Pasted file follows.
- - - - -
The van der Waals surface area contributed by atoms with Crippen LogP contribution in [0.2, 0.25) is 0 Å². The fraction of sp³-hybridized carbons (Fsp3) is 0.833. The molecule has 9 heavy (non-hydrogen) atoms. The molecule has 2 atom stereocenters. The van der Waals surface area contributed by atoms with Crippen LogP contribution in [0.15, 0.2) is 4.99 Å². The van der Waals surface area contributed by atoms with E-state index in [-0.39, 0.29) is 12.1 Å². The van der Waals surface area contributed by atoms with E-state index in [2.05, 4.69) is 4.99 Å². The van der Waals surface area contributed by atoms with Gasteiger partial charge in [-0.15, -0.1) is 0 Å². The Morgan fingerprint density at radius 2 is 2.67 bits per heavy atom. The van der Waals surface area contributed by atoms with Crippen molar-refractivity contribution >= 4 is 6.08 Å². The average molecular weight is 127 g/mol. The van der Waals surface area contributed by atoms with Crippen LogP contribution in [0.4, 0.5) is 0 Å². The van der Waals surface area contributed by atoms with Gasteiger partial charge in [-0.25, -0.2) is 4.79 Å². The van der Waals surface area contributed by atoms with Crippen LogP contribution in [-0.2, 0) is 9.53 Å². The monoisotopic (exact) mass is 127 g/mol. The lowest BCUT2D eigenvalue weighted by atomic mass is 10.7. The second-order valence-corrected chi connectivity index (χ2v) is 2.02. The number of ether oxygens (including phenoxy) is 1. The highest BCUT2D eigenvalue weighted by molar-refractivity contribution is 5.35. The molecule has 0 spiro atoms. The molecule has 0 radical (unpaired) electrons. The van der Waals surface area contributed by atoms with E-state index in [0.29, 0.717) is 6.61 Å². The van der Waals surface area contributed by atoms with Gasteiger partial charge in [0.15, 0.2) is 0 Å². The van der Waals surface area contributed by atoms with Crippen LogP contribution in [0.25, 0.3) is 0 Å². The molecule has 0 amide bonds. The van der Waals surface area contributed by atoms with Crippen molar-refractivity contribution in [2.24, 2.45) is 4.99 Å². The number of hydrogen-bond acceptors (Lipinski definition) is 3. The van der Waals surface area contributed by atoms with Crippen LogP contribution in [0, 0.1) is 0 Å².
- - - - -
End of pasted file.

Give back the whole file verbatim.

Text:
The van der Waals surface area contributed by atoms with Crippen LogP contribution in [0.2, 0.25) is 0 Å². The fraction of sp³-hybridized carbons (Fsp3) is 0.833. The molecule has 9 heavy (non-hydrogen) atoms. The molecule has 2 atom stereocenters. The van der Waals surface area contributed by atoms with Crippen LogP contribution in [0.15, 0.2) is 4.99 Å². The van der Waals surface area contributed by atoms with E-state index in [-0.39, 0.29) is 12.1 Å². The van der Waals surface area contributed by atoms with E-state index in [2.05, 4.69) is 4.99 Å². The van der Waals surface area contributed by atoms with Gasteiger partial charge in [-0.15, -0.1) is 0 Å². The Morgan fingerprint density at radius 2 is 2.67 bits per heavy atom. The van der Waals surface area contributed by atoms with Crippen molar-refractivity contribution >= 4 is 6.08 Å². The average molecular weight is 127 g/mol. The van der Waals surface area contributed by atoms with Crippen LogP contribution in [0.4, 0.5) is 0 Å². The van der Waals surface area contributed by atoms with Gasteiger partial charge in [-0.25, -0.2) is 4.79 Å². The van der Waals surface area contributed by atoms with Crippen LogP contribution in [-0.2, 0) is 9.53 Å². The monoisotopic (exact) mass is 127 g/mol. The lowest BCUT2D eigenvalue weighted by atomic mass is 10.7. The second-order valence-corrected chi connectivity index (χ2v) is 2.02. The number of ether oxygens (including phenoxy) is 1. The highest BCUT2D eigenvalue weighted by molar-refractivity contribution is 5.35. The molecule has 0 spiro atoms. The molecule has 0 radical (unpaired) electrons. The van der Waals surface area contributed by atoms with E-state index in [0.29, 0.717) is 6.61 Å². The van der Waals surface area contributed by atoms with Gasteiger partial charge in [0.15, 0.2) is 0 Å². The van der Waals surface area contributed by atoms with Crippen LogP contribution in [0.25, 0.3) is 0 Å². The molecule has 0 amide bonds. The van der Waals surface area contributed by atoms with Crippen molar-refractivity contribution in [2.24, 2.45) is 4.99 Å². The number of hydrogen-bond acceptors (Lipinski definition) is 3. The van der Waals surface area contributed by atoms with Crippen LogP contribution in [0, 0.1) is 0 Å².